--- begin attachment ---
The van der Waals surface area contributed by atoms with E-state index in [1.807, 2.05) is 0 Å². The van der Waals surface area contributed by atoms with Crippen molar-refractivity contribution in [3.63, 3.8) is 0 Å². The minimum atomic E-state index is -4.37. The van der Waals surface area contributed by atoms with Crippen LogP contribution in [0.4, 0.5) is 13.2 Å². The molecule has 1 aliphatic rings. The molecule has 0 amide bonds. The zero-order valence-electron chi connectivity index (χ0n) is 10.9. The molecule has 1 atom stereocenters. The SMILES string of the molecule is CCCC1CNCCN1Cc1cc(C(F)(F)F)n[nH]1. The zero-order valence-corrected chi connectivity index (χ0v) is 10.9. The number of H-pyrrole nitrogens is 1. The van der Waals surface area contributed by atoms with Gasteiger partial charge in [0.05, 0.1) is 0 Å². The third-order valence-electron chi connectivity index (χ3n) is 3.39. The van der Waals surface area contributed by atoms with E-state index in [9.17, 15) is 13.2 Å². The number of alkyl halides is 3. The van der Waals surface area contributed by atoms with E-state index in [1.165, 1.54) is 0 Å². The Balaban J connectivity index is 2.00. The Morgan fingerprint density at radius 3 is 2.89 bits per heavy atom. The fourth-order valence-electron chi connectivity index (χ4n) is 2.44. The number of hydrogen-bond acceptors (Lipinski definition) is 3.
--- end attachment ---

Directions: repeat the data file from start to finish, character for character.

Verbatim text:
The van der Waals surface area contributed by atoms with E-state index in [1.807, 2.05) is 0 Å². The van der Waals surface area contributed by atoms with Crippen molar-refractivity contribution in [3.63, 3.8) is 0 Å². The minimum atomic E-state index is -4.37. The van der Waals surface area contributed by atoms with Crippen LogP contribution in [0.4, 0.5) is 13.2 Å². The molecule has 1 aliphatic rings. The molecule has 0 amide bonds. The zero-order valence-electron chi connectivity index (χ0n) is 10.9. The molecule has 1 atom stereocenters. The SMILES string of the molecule is CCCC1CNCCN1Cc1cc(C(F)(F)F)n[nH]1. The zero-order valence-corrected chi connectivity index (χ0v) is 10.9. The number of H-pyrrole nitrogens is 1. The van der Waals surface area contributed by atoms with Gasteiger partial charge in [0.05, 0.1) is 0 Å². The third-order valence-electron chi connectivity index (χ3n) is 3.39. The van der Waals surface area contributed by atoms with E-state index in [9.17, 15) is 13.2 Å². The number of alkyl halides is 3. The van der Waals surface area contributed by atoms with E-state index in [1.165, 1.54) is 0 Å². The Balaban J connectivity index is 2.00. The Morgan fingerprint density at radius 3 is 2.89 bits per heavy atom. The fourth-order valence-electron chi connectivity index (χ4n) is 2.44. The number of hydrogen-bond acceptors (Lipinski definition) is 3.